Across the 15 hours career mode, objectives get increasingly harder as tasks and challenges become more ferocious. Ultimately, Planet Zoo is a game that gives you the power of a management lifestyle, which comes with all the perks and drawbacks of the role.
If there was one complaint about Planet Coaster, it’s that its management side was lacking and feeling undercooked. Planet Zoo stamps its mark into the ground like a towering elephant to put that complaint to rest – which is, unfortunately, its biggest issue.
Speaking from experience, management life is not easy – it’s grueling. Full of financial targets, miserable staff and whinging customers who will make you want to pull your hair out. Though you don’t directly have to deal with a guest complaint here, you do have to contend with their needs and more importantly, the animals as well.
Unlike Planet Coaster, Planet Zoo tasks you in keeping animal levels happy. Their happiness meters can be seen by clicking on them. The parameters to keep them happy is overwhelming at first, but through quick tutorials, simplifies the situation. Animals will want an enclosure more reliant on their homeland. By planting trees, editing the terrain and providing enrichment activities, you can create the perfect biome for their needs. When this does become challenging is when enclosures contain more than one species, resulting in a juggling act to keep both parties happy.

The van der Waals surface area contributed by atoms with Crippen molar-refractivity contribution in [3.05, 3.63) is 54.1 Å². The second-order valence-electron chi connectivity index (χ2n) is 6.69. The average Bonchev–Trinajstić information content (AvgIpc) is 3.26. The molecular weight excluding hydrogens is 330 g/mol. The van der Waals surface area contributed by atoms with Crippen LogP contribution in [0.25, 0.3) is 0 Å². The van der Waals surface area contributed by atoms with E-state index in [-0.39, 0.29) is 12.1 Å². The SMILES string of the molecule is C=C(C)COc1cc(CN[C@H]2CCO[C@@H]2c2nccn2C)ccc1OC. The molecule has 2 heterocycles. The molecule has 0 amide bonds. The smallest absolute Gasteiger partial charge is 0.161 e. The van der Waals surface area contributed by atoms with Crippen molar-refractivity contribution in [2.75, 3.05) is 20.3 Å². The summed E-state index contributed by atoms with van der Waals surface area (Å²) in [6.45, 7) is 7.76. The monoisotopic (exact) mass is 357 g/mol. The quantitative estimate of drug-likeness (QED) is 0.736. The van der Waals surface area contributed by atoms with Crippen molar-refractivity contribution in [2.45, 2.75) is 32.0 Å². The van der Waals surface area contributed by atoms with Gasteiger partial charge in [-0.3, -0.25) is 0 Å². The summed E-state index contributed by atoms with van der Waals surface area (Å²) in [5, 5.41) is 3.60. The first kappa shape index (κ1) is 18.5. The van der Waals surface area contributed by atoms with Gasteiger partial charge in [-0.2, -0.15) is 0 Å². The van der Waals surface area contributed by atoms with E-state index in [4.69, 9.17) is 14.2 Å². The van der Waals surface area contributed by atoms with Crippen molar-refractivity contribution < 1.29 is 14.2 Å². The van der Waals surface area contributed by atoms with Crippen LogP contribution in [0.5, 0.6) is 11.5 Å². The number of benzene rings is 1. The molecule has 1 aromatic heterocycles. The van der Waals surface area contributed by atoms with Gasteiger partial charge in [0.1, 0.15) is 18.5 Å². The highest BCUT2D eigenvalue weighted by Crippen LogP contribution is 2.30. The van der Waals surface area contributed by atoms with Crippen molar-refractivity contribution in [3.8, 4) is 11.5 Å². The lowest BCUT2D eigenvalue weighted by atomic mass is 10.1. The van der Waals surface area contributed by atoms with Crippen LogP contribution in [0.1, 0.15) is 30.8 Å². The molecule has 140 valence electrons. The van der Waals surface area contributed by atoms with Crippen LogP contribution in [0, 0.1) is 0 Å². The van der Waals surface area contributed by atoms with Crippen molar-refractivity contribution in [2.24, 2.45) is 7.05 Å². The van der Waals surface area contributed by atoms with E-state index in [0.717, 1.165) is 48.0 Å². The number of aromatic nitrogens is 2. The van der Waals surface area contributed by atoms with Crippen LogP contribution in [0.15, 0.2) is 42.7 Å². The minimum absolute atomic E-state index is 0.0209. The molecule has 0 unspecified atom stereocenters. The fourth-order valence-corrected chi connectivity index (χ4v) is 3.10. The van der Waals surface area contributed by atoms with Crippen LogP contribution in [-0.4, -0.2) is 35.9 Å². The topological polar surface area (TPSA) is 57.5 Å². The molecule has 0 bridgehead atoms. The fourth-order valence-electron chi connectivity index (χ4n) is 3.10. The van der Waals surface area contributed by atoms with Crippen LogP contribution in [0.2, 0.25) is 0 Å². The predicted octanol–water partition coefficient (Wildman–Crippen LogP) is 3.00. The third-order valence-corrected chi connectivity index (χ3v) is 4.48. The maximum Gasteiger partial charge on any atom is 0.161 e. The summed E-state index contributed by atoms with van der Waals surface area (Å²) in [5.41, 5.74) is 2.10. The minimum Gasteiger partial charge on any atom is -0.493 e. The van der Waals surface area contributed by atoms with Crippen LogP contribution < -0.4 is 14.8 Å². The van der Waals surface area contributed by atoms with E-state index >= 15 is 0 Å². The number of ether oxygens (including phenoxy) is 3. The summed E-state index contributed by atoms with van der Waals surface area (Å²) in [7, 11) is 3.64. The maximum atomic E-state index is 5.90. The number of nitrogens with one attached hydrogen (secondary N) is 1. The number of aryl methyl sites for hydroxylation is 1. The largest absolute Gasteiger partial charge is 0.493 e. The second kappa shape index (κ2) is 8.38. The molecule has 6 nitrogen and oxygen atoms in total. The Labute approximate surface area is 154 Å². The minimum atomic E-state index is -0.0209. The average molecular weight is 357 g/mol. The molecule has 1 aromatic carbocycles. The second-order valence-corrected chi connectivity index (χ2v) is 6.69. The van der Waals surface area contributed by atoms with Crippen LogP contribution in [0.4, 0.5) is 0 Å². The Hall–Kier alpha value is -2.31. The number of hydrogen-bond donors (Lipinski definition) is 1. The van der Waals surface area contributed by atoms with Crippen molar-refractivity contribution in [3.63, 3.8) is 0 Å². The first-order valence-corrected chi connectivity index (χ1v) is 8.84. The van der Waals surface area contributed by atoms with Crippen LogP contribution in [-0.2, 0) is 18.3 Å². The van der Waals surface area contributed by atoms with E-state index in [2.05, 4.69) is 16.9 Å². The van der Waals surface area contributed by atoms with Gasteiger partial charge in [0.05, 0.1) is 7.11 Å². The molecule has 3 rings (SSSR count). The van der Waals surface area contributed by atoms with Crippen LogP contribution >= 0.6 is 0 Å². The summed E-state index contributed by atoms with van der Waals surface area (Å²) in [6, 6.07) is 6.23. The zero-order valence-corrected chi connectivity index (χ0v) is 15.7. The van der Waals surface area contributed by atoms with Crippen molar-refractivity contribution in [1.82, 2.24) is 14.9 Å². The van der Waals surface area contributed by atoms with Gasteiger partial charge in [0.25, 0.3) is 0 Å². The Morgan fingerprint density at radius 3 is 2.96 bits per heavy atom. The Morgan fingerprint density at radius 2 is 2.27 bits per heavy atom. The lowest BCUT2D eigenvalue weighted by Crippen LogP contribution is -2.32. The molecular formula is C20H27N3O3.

Animals aren’t the only thing to contend with. Guests have their own needs and desires and will gladly express them (or protest if they feel your zoo isn’t up to snuff). This is where Planet Zoo loses its way with a considerable amount of busywork.
Maintaining their happiness feels like an uphill battle. You make one person happy, another isn’t, that’s the way of the world. But Planet Zoo feels un-winnable at times. You may feel accomplished in making your animals happy only to find the guests are miserable.
Why? Well, it could be a simple solution such as they can’t see your animals, which can easily be rectified with a glass wall. But wait, now your animal is unhappy because it feels exposed and lacks privacy. Right, so let’s add a shelter for them. What? Now the guests are leaving!?